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Africa Startup Ecosystem Funding Report 2020 “Moving Up”

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  • 48 Pages
  • March 2021
  • Region: Africa
  • Get Funded Africa
  • ID: 5522041

2020 was an unprecedented year in so many respects. Disruption, a word typically associated with start-ups, is a word that aptly describes the effects of the global pandemic. Clearly, in 2020, the COVID-19 pandemic was the greatest disruptor. 

For the first time in several generations (possibly since the advent of modern travel) it became almost impossible for people to move from country to country. Borders were closed, restrictions placed on movement by respective Governments, employees asked to work from home, children were required to learn remotely in a virtual learning environment. 

The stories of disruption that occurred in 2020 will be told for many generations to come. In Africa, the pandemic’s impact was felt greatly in the economic sense. Depending on the African country, the informal economy, consisting of small and medium sized enterprises and individuals make up over 60% of economic output. The pandemic literally forced a decline in human activity and by extension pushed many Africans below the poverty line. 

Start-ups are the engine room of growth in any society, providing jobs, and solving specific problems. Venture capital has long been identified as the enabler of start-ups and although planned before the pandemic, it is in these disruptive times that we set up GetFundedAfrica. Our goal is simply to track start-up funding in Africa based on our belief that venture capital provides a runway for the growth of start-ups. In essence, “Uplifting Africa through entrepreneurship”. The pandemic has significantly highlighted the importance of start-ups in Africa’s development. 

This report is the publisher's first attempt to contribute to the discourse on funding for Africa’s problem solvers. The caption ‘moving up’ aims to capture the climb African start-ups have had to make - and will continue to make to solve problems. In developing this report, a few key issues are evident - the pandemic has increased our collective reliance on the internet; the considerable barriers to accessing the internet in Africa; the importance of Government action to create an enabling environment for start-ups to fundraise and solve societal problems in a sustainable manner.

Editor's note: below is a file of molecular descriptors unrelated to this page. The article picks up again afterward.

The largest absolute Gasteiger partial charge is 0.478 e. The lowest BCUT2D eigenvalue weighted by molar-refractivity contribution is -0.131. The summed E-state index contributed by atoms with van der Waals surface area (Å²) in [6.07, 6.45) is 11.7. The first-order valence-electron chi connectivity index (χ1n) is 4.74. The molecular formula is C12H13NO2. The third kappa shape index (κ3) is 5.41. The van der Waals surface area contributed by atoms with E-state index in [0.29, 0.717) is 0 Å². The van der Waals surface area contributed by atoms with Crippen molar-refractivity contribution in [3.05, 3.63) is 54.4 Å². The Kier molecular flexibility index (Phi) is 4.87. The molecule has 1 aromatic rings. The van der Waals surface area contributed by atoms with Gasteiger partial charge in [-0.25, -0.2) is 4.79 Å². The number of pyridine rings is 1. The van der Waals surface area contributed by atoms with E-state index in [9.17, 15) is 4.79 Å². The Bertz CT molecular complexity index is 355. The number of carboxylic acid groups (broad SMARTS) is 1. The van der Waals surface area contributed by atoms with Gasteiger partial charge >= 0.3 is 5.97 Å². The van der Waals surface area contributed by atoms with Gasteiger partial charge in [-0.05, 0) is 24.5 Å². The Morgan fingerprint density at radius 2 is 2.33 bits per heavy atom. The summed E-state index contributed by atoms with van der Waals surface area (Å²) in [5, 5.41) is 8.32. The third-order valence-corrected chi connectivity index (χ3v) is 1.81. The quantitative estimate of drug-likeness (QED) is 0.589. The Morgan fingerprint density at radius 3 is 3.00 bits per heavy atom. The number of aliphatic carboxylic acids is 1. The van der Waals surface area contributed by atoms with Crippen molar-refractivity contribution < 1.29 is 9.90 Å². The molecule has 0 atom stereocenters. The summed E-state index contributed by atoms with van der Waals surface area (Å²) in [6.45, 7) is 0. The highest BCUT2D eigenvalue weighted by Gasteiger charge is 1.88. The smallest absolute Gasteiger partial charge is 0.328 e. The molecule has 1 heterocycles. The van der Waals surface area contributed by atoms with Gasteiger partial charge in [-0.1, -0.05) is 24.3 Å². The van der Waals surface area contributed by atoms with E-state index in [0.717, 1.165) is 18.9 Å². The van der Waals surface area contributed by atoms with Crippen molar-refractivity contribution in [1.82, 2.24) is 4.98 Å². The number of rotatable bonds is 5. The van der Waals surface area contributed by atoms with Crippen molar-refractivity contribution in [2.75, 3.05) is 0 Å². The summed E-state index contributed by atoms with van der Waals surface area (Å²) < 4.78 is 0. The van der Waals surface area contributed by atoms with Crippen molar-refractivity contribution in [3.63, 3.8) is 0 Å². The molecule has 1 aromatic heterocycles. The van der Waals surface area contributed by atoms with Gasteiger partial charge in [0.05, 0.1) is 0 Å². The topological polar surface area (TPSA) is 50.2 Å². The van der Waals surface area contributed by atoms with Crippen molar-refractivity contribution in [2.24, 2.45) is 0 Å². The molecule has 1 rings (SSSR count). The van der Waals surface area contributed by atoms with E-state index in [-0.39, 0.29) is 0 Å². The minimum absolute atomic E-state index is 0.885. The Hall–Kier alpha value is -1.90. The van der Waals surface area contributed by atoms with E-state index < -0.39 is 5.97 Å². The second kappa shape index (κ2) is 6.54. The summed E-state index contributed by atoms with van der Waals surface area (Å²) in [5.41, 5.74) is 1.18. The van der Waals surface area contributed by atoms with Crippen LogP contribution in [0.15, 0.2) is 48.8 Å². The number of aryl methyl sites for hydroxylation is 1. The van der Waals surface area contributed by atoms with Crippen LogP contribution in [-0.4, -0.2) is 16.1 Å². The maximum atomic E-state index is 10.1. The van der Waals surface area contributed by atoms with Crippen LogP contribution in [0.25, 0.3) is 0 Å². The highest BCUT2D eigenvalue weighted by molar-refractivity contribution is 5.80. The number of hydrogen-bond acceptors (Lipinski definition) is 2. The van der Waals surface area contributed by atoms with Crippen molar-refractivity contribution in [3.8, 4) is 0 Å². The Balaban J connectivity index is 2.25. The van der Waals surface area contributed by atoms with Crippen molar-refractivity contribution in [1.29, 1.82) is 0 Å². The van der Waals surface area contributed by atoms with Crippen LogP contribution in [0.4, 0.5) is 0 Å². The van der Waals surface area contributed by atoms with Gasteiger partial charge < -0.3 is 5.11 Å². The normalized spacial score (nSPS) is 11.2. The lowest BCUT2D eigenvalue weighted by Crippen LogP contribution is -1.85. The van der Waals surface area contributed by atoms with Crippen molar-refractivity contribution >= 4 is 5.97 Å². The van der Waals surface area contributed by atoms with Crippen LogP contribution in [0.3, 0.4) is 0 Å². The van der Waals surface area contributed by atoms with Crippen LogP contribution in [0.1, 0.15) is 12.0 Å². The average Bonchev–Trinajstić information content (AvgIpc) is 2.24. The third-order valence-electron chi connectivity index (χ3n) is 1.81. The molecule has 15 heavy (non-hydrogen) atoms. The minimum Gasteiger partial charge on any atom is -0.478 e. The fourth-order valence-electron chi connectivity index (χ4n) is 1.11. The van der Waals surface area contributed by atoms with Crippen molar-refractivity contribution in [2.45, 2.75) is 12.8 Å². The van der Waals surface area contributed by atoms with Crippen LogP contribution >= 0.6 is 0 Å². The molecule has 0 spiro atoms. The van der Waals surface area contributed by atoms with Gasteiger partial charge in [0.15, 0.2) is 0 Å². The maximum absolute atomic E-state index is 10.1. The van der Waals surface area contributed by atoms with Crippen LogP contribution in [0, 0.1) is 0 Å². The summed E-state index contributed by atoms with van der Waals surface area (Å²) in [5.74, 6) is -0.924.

SMEs of informal sectors make up 50%-80% of GDP in most African Countries, this report and subsequent editions will foster:

  • Investment in early-stage African ventures
  • The Channeling of funding to growth-stage African ventures
  • Tracking of funding activity of venture capital investment for Africa
  • Removal of bottlenecks to venture capital investment in Africa
  • Create steady pipeline of African investor-ready businesses
  • Provide resources to accelerate the growth of small & medium scale African companies 

Data and information as provided in this report also becomes an important resource as the African continent enters new territory through AfCTA (African Continental Free Trade Area). Comparisons of investment & funding activity pre & post commencement of AfCTA, will provide qualitative and quantitative insights into the impact of the new Continental Business & Economic frameworks applicable across Africa. 

In this data and technology-driven age, which many refer to as the 4th Industrial Revolution, Africa cannot continue to walk in the dark. Compared with other parts of the world Africa, will continue to get left behind, if the deficit in available data and information persists at the current level existing. 

The publisher possesses the awareness and understanding that information provides, the power it feeds to stakeholders interested in developing Africa and how this availability of information can attract investments to further develop our continent. 

The report can also assist government stakeholders in policy recommendations and decisions to develop a more reliable and suitable investment ecosystem that supports the growth and development of start-ups and SMEs.


Table of Contents

1. Background

2. Foreword/ Introduction.

3. Justification

4. Technique/ Methodology.

5. Overview 

6. Key Finding 

7. Funding by Industries 
7.1 Education 
7.2 E-Commerce
7.3 Financial Services 
7.4 Food and Agriculture
7.5 Healthcare 
7.6 Information Technology 
7.7 Renewable Energy
7.8 Transportation 

8. Funding by Countries
8.1 Algeria 
8.2 Benin
8.3 Cameroon 
8.4 Côte d'Ivoire
8.5 Egypt 
8.6 Ethiopia 
8.7 Ghana
8.8 Kenya 
8.9 Liberia
8.10 Mauritius
8.11 Morocco 
8.12 Nigeria 
8.13 Rwanda
8.14 South Africa
8.15 Tunisia 
8.16 Uganda
8.17 Zambia 

9. Funding raised by Investment Companies

10. Publisher Information

11. Appendix




Companies Mentioned

  • Accion Venture Lab
  • Blue Haven Initiative
  • Catalyst fund Techstars
  • Eversend
  • Five Elms Capital
  • Galactech
  • GET IT
  • Grainpulse
  • GreenTec Capital 
  • Imperial Venture Fund
  • Ingressive capital
  • JUMO
  • Kalon Venture Partners
  • Kasha
  • Mobiz
  • Newtown Partners 
  • Orange Digital Ventures
  • Platform 45
  • Platform Investment Partners Growth
  • Umkhathi Wethu Ventures
  • Village Capital
  • WhereIsMyTransport
  • WidEnergy Africa